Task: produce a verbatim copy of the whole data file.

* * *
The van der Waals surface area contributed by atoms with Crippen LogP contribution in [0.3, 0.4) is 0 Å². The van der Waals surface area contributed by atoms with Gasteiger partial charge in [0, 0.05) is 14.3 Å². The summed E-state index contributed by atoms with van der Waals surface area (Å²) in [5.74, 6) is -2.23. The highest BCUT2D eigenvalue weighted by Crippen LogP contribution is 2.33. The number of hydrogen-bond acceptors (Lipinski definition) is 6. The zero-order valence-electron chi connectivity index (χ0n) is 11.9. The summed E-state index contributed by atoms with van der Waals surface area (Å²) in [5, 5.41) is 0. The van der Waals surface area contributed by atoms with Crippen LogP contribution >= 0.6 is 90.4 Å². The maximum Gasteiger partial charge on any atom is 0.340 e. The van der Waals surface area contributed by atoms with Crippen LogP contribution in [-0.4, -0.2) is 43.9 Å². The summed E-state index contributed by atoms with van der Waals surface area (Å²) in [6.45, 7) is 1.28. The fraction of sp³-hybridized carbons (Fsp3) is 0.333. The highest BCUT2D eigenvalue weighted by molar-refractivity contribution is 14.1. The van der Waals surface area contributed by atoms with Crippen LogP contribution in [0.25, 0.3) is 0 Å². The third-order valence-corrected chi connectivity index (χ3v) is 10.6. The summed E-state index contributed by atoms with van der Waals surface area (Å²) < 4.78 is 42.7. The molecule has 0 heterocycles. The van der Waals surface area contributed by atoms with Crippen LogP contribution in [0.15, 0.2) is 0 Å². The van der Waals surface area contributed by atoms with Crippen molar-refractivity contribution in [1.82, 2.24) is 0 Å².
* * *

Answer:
The van der Waals surface area contributed by atoms with Crippen LogP contribution in [0.3, 0.4) is 0 Å². The van der Waals surface area contributed by atoms with Gasteiger partial charge in [0, 0.05) is 14.3 Å². The summed E-state index contributed by atoms with van der Waals surface area (Å²) in [5.74, 6) is -2.23. The highest BCUT2D eigenvalue weighted by Crippen LogP contribution is 2.33. The number of hydrogen-bond acceptors (Lipinski definition) is 6. The zero-order valence-electron chi connectivity index (χ0n) is 11.9. The summed E-state index contributed by atoms with van der Waals surface area (Å²) in [5, 5.41) is 0. The van der Waals surface area contributed by atoms with Crippen LogP contribution >= 0.6 is 90.4 Å². The maximum Gasteiger partial charge on any atom is 0.340 e. The van der Waals surface area contributed by atoms with Crippen LogP contribution in [-0.4, -0.2) is 43.9 Å². The summed E-state index contributed by atoms with van der Waals surface area (Å²) in [6.45, 7) is 1.28. The fraction of sp³-hybridized carbons (Fsp3) is 0.333. The highest BCUT2D eigenvalue weighted by molar-refractivity contribution is 14.1. The van der Waals surface area contributed by atoms with Crippen LogP contribution in [0.25, 0.3) is 0 Å². The third-order valence-corrected chi connectivity index (χ3v) is 10.6. The summed E-state index contributed by atoms with van der Waals surface area (Å²) < 4.78 is 42.7. The molecule has 0 heterocycles. The van der Waals surface area contributed by atoms with Crippen LogP contribution in [0.15, 0.2) is 0 Å². The van der Waals surface area contributed by atoms with Crippen molar-refractivity contribution in [1.82, 2.24) is 0 Å².